A protest at Monday’s Carolina Panthers game targeting Bank of America and one of its corporate customers is just the latest in a long line of demonstrations aimed at the Charlotte-based bank.
In recent years, the nation’s No. 2 bank by assets has faced protests at its headquarters, annual shareholder meetings, branches and other venues over matters related to everything from foreclosures to its financing of the coal industry.
The bank is a big target as the city’s largest corporate citizen (No. 23 on the Fortune 500 list) with branches and office towers from coast-to-coast. The company, like other big banks, drew even more attention to itself when it received a government bailout during the financial crisis.
Here are some of the more notable demonstrations of recent years:
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▪ In spring 2011, a Washington-based organization called U.S. Uncut staged protests at Bank of America branches around the country and crashed the bank’s New York investor conference over allegations that the bank was dodging taxes, accusations the company denied.
▪ In March 2012, a group called Codepink interrupted an investor presentation by CEO Brian Moynihan in New York. Several women took off their jackets and blouses to show pink bras that read “Bust up Bank of America,” a reference to calls to break the company into smaller pieces.
▪ In May 2012, members of the Rainforest Action Network, a nonprofit organization that works to preserve rainforests, hung a banner reading “Bank of Coal” on Bank of America Stadium, before the bank’s annual meeting of shareholders. Five members of the group were arrested.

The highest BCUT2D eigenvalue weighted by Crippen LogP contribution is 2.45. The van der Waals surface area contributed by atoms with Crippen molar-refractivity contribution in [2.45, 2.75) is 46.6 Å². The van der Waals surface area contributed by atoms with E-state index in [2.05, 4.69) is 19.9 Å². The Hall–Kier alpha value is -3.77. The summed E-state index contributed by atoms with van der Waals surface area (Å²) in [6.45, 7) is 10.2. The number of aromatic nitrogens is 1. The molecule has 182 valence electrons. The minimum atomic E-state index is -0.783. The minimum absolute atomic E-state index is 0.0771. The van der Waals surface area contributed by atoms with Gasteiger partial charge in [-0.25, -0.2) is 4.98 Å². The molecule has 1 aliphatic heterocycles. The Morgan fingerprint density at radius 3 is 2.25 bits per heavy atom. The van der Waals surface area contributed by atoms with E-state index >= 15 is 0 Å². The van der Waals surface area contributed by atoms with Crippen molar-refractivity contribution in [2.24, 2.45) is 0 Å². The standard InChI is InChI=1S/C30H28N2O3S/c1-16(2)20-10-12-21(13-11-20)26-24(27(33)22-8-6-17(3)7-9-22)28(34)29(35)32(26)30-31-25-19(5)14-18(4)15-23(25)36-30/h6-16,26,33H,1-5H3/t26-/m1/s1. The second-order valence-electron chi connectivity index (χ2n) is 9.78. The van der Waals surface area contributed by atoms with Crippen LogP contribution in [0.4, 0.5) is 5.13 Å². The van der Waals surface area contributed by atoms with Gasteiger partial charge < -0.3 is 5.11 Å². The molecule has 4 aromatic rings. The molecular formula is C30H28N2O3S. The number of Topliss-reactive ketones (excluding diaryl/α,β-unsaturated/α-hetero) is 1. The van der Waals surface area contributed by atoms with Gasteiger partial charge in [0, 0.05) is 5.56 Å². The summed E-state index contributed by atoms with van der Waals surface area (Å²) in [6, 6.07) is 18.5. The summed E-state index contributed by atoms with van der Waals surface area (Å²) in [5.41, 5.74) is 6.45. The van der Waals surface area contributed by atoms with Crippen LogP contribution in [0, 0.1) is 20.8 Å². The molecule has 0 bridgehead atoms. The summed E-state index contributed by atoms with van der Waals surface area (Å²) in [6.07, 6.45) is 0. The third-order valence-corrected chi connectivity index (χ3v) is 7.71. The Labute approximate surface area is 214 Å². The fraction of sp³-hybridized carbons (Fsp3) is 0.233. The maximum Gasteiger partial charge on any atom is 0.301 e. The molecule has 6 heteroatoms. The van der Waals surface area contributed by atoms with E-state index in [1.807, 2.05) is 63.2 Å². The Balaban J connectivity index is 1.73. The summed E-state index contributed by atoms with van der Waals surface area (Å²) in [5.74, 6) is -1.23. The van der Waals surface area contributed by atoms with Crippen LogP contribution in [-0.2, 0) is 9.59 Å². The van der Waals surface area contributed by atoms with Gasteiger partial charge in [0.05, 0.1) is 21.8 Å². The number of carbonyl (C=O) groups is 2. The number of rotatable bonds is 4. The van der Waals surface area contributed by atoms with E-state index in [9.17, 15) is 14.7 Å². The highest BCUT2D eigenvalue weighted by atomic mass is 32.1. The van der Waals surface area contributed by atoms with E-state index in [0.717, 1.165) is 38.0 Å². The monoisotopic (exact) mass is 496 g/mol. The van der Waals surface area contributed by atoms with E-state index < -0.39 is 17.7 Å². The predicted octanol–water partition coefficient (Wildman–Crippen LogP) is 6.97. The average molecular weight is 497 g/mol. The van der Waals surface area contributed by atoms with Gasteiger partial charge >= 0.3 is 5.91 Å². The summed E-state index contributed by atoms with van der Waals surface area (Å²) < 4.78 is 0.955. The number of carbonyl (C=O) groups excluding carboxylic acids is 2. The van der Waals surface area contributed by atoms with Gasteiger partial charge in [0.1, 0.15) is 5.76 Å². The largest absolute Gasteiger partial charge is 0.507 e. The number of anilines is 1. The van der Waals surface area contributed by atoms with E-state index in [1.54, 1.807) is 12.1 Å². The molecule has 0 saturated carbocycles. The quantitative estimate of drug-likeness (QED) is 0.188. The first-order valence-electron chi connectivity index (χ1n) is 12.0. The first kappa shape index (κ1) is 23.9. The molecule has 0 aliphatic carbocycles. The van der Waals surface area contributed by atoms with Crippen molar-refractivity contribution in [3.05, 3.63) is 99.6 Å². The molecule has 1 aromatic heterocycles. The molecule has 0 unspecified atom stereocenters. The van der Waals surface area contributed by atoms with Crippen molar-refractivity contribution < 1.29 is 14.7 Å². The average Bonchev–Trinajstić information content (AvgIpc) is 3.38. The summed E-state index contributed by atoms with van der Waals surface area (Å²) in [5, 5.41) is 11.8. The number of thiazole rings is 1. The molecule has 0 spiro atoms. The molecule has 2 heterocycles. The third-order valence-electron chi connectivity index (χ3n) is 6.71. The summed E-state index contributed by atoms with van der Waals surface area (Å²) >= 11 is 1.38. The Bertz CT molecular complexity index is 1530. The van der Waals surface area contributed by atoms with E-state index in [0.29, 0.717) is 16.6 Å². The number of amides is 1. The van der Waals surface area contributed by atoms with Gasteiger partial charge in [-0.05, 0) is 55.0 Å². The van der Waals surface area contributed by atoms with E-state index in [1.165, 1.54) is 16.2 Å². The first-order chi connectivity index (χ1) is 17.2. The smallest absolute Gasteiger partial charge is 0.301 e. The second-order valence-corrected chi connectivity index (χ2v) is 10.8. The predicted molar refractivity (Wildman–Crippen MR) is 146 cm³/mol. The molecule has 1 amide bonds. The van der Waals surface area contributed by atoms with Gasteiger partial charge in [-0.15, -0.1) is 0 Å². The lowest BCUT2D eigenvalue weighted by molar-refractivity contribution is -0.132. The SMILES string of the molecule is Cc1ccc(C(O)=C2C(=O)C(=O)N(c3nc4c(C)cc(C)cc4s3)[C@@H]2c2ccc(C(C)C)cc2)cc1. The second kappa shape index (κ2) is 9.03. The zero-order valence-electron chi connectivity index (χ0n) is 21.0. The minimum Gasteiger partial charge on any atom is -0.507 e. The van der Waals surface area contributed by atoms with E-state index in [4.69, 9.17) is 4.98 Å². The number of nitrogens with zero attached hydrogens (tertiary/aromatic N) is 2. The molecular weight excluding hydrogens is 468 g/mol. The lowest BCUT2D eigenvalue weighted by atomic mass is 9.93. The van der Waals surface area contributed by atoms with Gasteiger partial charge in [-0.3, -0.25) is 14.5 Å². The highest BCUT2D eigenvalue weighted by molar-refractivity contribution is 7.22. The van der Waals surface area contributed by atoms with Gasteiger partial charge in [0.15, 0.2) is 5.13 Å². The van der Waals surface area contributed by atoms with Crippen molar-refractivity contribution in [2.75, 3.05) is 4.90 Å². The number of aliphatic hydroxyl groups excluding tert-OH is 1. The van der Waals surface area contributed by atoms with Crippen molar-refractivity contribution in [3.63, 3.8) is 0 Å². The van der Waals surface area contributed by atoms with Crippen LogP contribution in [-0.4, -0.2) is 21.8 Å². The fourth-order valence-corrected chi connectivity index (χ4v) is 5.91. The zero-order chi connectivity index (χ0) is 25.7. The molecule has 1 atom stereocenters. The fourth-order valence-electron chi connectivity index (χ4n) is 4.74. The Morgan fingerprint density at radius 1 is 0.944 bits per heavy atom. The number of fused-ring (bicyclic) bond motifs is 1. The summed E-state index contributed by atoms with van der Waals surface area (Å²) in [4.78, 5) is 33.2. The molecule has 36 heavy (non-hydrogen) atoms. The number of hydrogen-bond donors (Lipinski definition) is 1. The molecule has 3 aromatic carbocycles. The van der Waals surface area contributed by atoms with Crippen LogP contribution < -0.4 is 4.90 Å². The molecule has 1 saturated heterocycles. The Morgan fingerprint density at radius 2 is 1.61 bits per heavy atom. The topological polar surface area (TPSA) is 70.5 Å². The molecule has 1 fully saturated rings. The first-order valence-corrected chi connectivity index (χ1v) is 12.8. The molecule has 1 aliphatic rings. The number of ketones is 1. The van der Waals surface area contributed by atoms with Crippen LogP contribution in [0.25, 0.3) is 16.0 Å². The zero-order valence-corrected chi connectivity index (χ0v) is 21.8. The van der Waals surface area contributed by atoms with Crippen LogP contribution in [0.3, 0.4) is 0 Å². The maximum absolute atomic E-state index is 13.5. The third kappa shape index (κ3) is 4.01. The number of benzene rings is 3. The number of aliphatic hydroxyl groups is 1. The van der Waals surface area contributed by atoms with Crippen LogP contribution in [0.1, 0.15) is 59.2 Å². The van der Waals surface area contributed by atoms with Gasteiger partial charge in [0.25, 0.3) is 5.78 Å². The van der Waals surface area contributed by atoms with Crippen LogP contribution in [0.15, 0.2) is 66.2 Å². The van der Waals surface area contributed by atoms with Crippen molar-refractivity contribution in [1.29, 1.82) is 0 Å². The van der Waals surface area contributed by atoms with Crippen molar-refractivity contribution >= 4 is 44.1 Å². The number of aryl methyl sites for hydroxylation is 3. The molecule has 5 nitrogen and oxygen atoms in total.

Later that day, an estimated 500 to 750 protesters blocked the streets in Charlotte in a demonstration at the bank’s annual shareholder meeting that led to six arrests. The disruption came at the height of the “Occupy Wall Street” movement that targeted industry misdeeds during the financial crisis.
▪ During Monday’s Panthers-Indianapolis Colts game, a male and female protester suspended themselves from the upper deck of Bank of America Stadium and dropped a banner that read “BoA: Dump Dominion, WeAreCovePoint.org” – a reference to Bank of America and Dominion Resources, which is building the natural gas facility.
In a statement, Dominion said its relationship with Bank of America is “not project specific, but for broader corporate purposes.” Bank of America declined to comment on the incident.
Until the Monday night game, Bank of America had seemingly become less of a target as it settled lawsuits and government inquiries related to the financial crisis and focused on improving its financial results.
This spring’s annual meeting was the most subdued in years and for the first time since 2012, the Charlotte-Mecklenburg Police Department did not designate the gathering an “extraordinary event.” This designation prevents people from bringing a range of items into a certain area, such as hammers, fireworks and other things that can be used as weapons.
And at the meeting itself, Amanda Starbuck of the Rainforest Action Network commended the bank for a new coal-related policy in which the bank said it will continue to reduce its lending to the global coal-mining industry. “It is a model that we would like to see other financial institutions follow,” Starbuck said.